higher wear rate with a wear depth at the 24th wear cycle of 15.5 nm. Both curves are nearly linear with wear cycles because the film thickness is 25 nm. The wear depth of the film with 40% hydrogen increases relatively fast with wear cycles, with the wear depth reaching 29.5 nm at the 16th wear cycle. After 16 wear cycles, the wear rate drops dramatically to almost zero. The reason for this is that the film is worn off, and the tip scans the silicon substrate with a load too low to wear it. The drop in the wear rate indicates again that the silicon substrate is harder and more wear resistant than the film. Typical wear marks for the three hydrogenated carbon films after 16 wear cycles are shown in Fig. 6. For a clearer observation, the wear marks are displayed by their inverse images, showing depth as height. Clearly, the film with 40% hydrogen has the largest wear depth, with a value of 29.5 nm (Fig. 6 (a)). The wear depth for the film with 28% hydrogen is 11.0 nm (Fig. 6 (b)). The film with 2% hydrogen has the smallest wear depth, 6.0 nm. To illustrate the effect of hydrogen content on the wear depth, a plot of wear depth versus hydrogen concentration after 16 wear cycles for the films is shown in Fig. 7. It is observed that for the three values

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Z. Jiang et al. / Thin Solid Films 258 (1995) 75-81

considered the wear depth concentration.

increases with hydrogen

3.3. Nano-friction tests The friction force versus loading force curves are shown in Fig. 8 for the three carbon films with a diamond tip sliding on their surfaces. There is a turning point on each curve, which divides the curve into two distinct regimes: a low friction regime and a high friction regime. The friction increases linearly with the loading force before the turning point, whereas the growth rate becomes much faster after the turning point. Further observation shows that the critical loading forces corresponding to the turning points are different for the three films. Fig. 9 shows the wear depth versus loading force curves for the films measured, corresponding to each test point in Fig. 8. It is seen that the critical points in Fig. 8 correspond to the load points for the beginning of wear on the film surfaces. The low friction region is a no-wear regime, whereas the high friction regime is accompanied by surface wear. The film with 40% hydrogen starts to wear at the lowest load ( 131.4 uN), and the wear depth reaches 39 nm at 192.1 uN. The

(bj

0

Cc) Fig. 6. Wear marks for the hydrogenated carbon films after 16 wear cycles. (a) Carbon film with 40% hydrogen; (b) carbon film with 28% hydrogen; (c) carbon film with 2% hydrogen.

3

30.

$

30-

;

50

100

150

Loading Force Fig. 8. Friction carbon films.

force

versus

--

40% Hydrogen 28 %IHydrogen 2% Hydrogen

9 4 n

loading

force

200

(pN) for

the hydrogenated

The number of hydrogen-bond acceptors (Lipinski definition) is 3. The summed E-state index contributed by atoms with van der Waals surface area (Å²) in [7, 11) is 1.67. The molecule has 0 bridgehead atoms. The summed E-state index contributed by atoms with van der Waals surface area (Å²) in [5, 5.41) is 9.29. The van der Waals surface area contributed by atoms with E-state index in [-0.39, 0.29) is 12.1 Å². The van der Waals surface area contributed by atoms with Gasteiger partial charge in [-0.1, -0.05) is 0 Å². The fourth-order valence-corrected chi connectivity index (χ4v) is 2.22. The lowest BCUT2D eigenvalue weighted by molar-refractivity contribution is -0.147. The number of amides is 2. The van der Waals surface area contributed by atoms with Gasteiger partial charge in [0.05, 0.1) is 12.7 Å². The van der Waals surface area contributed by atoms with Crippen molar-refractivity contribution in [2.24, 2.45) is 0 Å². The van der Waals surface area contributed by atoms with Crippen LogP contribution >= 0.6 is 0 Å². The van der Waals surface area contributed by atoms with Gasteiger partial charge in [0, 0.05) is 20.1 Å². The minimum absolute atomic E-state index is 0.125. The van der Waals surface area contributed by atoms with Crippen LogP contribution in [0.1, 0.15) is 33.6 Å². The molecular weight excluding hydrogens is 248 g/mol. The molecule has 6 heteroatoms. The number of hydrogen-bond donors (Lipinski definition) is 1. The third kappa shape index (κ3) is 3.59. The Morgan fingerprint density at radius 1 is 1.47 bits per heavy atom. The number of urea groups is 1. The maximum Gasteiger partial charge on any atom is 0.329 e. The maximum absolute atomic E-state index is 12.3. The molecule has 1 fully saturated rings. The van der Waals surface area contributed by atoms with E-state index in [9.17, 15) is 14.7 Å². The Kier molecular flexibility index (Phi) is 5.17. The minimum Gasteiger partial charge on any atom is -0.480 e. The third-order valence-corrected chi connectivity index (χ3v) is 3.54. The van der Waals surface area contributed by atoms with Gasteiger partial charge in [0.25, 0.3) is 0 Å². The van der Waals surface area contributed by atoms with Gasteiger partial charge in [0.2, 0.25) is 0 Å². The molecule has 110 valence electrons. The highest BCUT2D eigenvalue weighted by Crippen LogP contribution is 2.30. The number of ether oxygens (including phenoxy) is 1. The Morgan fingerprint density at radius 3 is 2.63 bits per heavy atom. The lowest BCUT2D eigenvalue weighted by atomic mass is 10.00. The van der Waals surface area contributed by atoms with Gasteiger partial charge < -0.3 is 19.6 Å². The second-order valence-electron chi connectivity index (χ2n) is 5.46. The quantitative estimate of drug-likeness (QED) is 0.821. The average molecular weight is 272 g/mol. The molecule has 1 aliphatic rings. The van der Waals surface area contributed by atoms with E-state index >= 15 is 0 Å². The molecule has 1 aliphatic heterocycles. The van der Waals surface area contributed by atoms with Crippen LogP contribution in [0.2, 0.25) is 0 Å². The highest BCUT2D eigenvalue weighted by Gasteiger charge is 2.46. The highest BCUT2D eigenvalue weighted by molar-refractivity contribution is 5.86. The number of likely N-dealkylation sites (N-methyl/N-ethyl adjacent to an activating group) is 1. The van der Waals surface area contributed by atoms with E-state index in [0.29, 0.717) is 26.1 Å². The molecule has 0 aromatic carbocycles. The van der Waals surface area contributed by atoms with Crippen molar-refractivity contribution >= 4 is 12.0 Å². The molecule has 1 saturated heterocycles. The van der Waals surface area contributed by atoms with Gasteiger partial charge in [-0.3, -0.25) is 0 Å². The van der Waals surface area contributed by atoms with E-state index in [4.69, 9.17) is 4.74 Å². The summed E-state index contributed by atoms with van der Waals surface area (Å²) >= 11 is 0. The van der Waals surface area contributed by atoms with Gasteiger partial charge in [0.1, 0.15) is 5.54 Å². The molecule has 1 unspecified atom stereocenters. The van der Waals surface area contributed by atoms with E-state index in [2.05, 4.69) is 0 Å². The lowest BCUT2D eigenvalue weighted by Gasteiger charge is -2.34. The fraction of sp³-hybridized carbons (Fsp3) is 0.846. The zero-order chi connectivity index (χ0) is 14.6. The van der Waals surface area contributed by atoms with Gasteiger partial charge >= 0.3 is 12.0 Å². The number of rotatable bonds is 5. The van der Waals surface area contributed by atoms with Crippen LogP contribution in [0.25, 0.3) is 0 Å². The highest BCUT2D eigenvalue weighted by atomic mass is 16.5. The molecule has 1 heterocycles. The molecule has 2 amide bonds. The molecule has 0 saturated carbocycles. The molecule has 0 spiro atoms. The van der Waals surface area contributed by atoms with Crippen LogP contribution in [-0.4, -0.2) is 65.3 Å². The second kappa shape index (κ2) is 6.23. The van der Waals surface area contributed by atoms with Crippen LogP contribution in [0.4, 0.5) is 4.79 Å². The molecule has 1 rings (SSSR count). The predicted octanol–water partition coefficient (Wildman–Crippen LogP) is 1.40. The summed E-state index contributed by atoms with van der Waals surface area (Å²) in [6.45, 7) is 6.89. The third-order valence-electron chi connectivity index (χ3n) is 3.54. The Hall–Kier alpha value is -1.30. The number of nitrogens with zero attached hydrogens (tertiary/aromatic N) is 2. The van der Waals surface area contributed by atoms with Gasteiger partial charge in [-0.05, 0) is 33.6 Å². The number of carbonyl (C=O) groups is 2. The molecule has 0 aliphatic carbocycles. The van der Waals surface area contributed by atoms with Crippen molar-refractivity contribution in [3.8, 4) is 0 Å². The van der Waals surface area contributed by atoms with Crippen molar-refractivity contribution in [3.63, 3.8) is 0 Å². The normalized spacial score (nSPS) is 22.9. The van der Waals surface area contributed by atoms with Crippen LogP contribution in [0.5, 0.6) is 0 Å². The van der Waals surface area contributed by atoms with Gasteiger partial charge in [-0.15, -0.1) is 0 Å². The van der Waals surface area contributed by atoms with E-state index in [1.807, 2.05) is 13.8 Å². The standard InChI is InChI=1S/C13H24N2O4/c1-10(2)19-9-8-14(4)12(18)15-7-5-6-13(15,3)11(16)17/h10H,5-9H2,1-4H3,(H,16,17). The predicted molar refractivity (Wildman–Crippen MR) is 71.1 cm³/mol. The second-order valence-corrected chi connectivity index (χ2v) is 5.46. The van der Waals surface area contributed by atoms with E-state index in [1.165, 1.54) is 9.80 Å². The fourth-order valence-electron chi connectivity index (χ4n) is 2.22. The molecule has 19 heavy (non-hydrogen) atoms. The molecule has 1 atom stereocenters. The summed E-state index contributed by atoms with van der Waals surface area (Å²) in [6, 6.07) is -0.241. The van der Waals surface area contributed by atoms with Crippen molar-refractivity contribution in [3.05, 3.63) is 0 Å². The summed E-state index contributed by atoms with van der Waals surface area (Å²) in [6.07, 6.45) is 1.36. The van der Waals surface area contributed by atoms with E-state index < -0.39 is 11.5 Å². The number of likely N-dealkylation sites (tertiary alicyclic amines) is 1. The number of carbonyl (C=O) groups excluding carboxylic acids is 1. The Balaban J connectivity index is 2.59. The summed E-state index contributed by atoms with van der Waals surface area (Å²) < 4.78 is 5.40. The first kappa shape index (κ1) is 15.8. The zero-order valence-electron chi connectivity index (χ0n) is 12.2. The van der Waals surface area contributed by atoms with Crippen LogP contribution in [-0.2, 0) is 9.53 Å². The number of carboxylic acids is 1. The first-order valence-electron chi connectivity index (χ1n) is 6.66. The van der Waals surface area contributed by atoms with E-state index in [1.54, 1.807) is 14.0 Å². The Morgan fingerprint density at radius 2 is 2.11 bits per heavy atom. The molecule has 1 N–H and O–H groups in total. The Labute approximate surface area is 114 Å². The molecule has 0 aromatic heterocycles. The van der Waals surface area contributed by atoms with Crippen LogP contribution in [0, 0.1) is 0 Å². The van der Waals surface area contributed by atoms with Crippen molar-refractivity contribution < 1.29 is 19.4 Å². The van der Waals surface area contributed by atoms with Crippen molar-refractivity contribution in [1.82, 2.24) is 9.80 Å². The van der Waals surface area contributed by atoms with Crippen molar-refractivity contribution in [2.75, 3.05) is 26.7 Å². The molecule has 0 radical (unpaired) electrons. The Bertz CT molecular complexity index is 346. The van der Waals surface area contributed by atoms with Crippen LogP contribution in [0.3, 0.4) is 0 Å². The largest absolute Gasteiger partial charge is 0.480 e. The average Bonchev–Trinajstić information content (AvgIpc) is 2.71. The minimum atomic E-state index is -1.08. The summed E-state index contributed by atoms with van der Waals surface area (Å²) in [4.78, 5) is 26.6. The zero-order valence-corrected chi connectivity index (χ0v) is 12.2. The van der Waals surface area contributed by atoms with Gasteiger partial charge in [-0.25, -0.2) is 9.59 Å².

20m 10 -

lo-

B 0

* 0

10

20

30

40

Hydrogen Concentration (96) Fig. 7. Wear depth versus hydrogen concentration genated carbon films after 16 wear cycles.

for the hydro-

50 100 Loading Force Fig. 9. Wear depth versus loading films.

150 (CCN)

force for the hydrogenated

carbon

80

2. Jiang et al. 1 Thin Solid Films 258 (1995) 75-81

0

10

30

20

Hydrogen Concentration Fig. 10. Critical load versus genated carbon films.

hydrogen

concentration

40

for the hydro-

40% Hydrogen 28% Hydrogen 2% Hydrogen

0.08

20

30

Fig. 12. Friction coefficient hydrogenated carbon films.

versus

hydrogen

46

(5%)

concentration

for the

all nearly constant in the low friction regimes (no-wear regimes). After the turning points, the friction coefficients dramatically increase with loading force for all three films due to the wear effects. The friction coefficients in the low friction regimes versus hydrogen content are shown in Fig. 12.

4. Conclusions The hydrogen content in the hydrogenated carbon films has significant effects on their nanomechanical or nanotribological characteristics, such as nano-hardness, nano-wear depth, critical load for wear and nano-friction coefficient. We measured three hydrogenated carbon films with 2%, 28% and 40% hydrogen content respectively, and it was concluded that the nanoindentation hardness and critical load for wear decrease with the hydrogen content in the films, but the nano-wear depth and nano-friction coefficient increase.

Acknowledgments This research was supported by the Computer Mechanics Laboratory at the University of California at Berkeley and the KANEKO Research Laboratory at the NTT Interdisciplinary Research Laboratories.

0.12

-

10

Hydrogen Concentration

wear occurs at 161.7 uN for the film with 28% hydrogen, the wear depth is 30 nm at 192.1 uN. For the film with 2% hydrogen, the wear starts at the highest value (181.9 IN), the wear depth is only 10 nm at 192.1 uN. Hence, the critical loads are actually the maximum loading forces of the particular diamond tip that the film surfaces can support without wear. Again, to illustrate the effect of hydrogen content on the critical load, the relation of critical loads versus hydrogen concentration for the three films is shown in Fig. 10. The critical load decreases with the increase of hydrogen content. A very interesting point is that the tendency of the critical load curve is quite similar to that of hardness (Fig. 4). The reason for this is very clear: both hardness and critical load reflect the resistance of films against local failure. The advantage of the critical load measurement over hardness measurement is that we do not need to measure the indentation depth, which is the primary difficulty in the indentation hardness tests on ultrathin films. The friction coefficients versus loading force for the three films were calculated from the data in Fig. 8 by dividing the friction force by the loading force. The results are shown in Fig. 11. The friction coefficients are

3 ‘G g Q)

0

(96)

References

s .ag

[II N.H.

004 .

0.00

Fig. 11. Friction carbon films.

50

100 Loading Force

coefficient

versus loading

150

2ot

@IV)

force for the hydrogenated